or: An Example of Artistic Iteration in the development of Clockwork Empires
Yes, we pine for the majestic redwood towering over the domain of Nature. But if the tree towers, how can you very well see what’s behind it? The majesty of nature is lovely until it means you can’t see what the heck is going on in your game.
I have flashbacks of Rome: Total War which, apart from being a very enjoyable game, was not enjoyable when you ended up fighting a battle in a dense forest. Look to the right there; That’s a very sparse example of a forest and it has troubling issues with blocking your line of sight already. The denser forests got pretty packed and made fine maneuvering of units rather frustrating. This is what we want to avoid.
But still: the allure of Majesty! We can’t give up now!
So: In Clockwork Empires we have a few advantages over R:TW.
- Our camera is pitched at a steeper angle down so tall objects obscure less area.
- We have near-instant 90 degree camera rotation rather than free-roaming FPS-style camera.
- Our general gameplay and especially combat is designed to be taken at a somewhat more measure, slower pace (as discussed in particular regarding combat here) and therefore anything going on that happens to occur behind trees does not depend on the player doing split-second micromanagement; There’s time to maneuver the camera and figure out what’s going on.
It’s a much more forgiving game context. Seeing as how Daniel had been putting so much work into getting a proper pine forest up and running for the Steampunk Colorado high prairie biome (as discussed in last weeks blog post) it felt like a good time to do the “large tree experiment” that’s been mouldering at the bottom of my TODO heap for quite some time. So, off to Joseph they went for some Science!
Side-note: Sean generally does this sort of stuff for environment assets but was busy adding “Rooster” to the random name list and creating a special desk for bureaucrats. To make up for his missing out on this one we’re going to give him the task of performing Science! on a broad-leaf deciduous tree of some kind to do some magic with foliage cards and normals-facing to create a bushier, faster, stronger, more life-like tree.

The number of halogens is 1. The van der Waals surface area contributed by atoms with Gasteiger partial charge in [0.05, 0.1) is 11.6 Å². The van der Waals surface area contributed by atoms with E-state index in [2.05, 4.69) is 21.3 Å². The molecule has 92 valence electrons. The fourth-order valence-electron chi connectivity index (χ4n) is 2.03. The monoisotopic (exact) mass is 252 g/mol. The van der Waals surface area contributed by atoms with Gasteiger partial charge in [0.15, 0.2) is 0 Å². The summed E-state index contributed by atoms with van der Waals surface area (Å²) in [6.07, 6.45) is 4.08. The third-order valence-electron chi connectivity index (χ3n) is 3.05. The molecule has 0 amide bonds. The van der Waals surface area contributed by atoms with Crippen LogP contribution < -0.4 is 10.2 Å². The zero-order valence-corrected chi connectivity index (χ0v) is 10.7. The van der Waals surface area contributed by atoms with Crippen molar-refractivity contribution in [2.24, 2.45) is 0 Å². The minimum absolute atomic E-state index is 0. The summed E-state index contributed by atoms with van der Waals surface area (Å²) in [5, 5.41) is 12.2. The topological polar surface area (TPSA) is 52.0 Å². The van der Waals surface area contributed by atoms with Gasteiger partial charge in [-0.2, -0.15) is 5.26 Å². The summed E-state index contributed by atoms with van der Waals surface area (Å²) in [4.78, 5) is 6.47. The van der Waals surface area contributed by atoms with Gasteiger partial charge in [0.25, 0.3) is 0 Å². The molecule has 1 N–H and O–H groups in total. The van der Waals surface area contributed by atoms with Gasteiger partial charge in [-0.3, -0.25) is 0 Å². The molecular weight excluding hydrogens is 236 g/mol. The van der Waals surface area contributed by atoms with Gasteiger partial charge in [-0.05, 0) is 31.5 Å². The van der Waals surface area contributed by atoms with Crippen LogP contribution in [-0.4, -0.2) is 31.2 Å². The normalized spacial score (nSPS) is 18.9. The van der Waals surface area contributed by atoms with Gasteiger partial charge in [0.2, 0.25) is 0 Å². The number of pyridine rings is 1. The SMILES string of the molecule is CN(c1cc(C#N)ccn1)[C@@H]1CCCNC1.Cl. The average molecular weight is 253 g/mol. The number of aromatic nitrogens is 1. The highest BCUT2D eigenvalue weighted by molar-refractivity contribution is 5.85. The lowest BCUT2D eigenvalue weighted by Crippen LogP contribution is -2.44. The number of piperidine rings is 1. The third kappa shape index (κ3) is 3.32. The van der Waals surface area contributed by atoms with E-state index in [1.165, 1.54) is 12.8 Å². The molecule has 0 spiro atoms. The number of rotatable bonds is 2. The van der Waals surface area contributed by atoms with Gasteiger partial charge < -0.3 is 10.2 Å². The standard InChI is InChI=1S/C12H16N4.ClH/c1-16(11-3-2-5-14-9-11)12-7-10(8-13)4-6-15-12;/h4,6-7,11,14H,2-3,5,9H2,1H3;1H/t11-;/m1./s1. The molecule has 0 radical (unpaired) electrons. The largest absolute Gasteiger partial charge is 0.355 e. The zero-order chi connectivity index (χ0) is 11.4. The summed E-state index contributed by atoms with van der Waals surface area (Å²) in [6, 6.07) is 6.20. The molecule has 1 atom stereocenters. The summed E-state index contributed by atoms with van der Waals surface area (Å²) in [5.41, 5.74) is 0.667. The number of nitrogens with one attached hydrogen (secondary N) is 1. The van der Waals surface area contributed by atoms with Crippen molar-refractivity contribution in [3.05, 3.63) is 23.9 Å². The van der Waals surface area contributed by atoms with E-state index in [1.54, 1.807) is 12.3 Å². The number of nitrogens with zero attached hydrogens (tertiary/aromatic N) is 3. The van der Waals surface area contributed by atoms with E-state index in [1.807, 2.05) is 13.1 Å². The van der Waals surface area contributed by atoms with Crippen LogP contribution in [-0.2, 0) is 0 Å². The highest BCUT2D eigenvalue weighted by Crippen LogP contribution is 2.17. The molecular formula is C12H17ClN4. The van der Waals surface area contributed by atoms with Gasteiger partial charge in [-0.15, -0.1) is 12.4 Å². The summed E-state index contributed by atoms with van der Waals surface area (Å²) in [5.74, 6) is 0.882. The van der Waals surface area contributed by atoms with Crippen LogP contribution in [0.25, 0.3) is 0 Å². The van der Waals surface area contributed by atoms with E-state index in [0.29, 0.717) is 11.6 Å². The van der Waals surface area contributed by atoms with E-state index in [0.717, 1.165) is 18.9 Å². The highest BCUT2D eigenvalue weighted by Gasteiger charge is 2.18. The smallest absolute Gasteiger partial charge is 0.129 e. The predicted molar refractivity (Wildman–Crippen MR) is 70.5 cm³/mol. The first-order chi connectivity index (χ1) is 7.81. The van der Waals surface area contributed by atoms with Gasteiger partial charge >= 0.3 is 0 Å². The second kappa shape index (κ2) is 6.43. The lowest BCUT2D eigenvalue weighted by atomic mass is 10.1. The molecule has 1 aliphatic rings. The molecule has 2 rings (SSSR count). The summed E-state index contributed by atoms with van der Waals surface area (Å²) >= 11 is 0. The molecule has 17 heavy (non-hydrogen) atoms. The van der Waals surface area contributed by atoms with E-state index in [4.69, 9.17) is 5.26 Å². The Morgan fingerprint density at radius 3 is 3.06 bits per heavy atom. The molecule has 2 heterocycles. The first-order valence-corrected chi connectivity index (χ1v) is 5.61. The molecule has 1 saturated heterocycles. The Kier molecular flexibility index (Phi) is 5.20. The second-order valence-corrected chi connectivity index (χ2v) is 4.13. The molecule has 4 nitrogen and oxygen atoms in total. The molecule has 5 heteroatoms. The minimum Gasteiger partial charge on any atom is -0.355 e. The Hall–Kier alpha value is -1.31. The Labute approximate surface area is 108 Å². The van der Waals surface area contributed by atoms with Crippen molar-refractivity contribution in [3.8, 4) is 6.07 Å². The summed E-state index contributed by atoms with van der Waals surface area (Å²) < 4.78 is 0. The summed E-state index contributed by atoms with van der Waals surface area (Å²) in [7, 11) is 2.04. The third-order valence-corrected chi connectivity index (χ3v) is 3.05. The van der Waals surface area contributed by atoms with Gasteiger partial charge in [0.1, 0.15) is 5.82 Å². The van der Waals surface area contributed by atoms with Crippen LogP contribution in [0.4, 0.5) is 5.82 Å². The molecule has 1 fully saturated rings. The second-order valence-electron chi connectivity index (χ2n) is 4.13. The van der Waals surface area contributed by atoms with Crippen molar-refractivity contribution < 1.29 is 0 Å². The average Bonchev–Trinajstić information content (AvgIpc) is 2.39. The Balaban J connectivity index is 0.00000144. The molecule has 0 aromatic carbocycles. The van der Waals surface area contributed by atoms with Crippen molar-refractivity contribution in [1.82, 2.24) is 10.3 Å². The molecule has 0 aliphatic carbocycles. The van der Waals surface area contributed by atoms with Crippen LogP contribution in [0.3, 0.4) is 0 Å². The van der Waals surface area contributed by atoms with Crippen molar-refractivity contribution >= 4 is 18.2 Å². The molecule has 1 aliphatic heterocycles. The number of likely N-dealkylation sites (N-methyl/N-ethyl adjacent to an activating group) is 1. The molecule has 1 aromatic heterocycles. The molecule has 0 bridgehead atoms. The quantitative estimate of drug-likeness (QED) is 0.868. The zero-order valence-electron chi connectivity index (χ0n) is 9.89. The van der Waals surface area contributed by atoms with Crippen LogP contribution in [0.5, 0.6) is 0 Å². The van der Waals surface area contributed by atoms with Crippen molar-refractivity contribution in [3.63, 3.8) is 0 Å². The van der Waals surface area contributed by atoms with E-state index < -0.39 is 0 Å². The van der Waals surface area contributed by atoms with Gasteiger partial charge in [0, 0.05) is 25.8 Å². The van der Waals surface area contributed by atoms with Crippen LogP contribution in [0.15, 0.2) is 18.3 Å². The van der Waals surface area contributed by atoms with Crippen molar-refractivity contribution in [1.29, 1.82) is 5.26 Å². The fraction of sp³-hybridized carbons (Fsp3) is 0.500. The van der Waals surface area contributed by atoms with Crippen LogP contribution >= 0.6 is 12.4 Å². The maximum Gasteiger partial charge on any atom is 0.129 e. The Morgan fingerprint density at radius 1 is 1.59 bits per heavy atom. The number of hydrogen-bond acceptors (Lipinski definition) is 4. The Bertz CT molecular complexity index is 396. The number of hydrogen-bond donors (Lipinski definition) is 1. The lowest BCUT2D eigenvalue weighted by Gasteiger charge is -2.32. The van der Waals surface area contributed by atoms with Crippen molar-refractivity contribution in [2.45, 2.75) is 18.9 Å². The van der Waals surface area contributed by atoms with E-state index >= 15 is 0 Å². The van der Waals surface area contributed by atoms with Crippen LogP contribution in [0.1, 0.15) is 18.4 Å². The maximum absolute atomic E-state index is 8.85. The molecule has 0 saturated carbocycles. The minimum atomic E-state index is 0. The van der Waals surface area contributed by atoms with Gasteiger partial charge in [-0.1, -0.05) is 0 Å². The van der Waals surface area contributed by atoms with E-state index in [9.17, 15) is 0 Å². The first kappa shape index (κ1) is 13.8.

Right, the point of all this is that the results were lovely.
I couldn’t leave it at that, of course. I wasn’t happy with the use of texture space – see below. The texture labeled “1” below was the old version with some blank spots initially used for additional foliage cards that ended up not being used. Here’s the problem: It looks good when the texture is large. But I want to be efficient about our use of textures (and there are a *lot* of different textures being used in the environment).
Being a cruel art director (but I repeat myself), I told Joseph that we had to cut the texture to a quarter of its size. Doing that, we’re going to lose some fidelity on the alpha channel of the leaves. This is a problem because the alpha/silhouette is a really important part of the foliage – if it looks chunky, then the foliage looks bad. My solution: use more texture space for foliage, less for bark. Heck, the bark is covered up by foliage for the most part anyway so we want to invest our limited space where it’ll have the greatest effect. This version “2” of the UV layout below.
Like the stripey shirt on the barber, there are a thousand fiddly little details like this that must be addressed in the course of developing the art for Clockwork Empires and it is our Science! that keeps them in line, that keeps the Chaos at bay, that keeps THE EMPIRE strong! And I’m getting carried away again, ahem.
So off we go — bigger trees! Lovely. And I’m going to get as much mileage out of this model as I possibly can – you can see in the shot at the beginning of this post that I’ve done a less-red & darker-needled version of a generic pine tree for the Steampunk Colorado high-altitude pine forest biome. By the end of this I’m going to have so many happy little trees to share with you. So many.
In other news, Mr. Christopher Whitman (suspected wizard) leaves us today in order to pursue a career in (Magical?) Law. We wish him well in his future endeavours.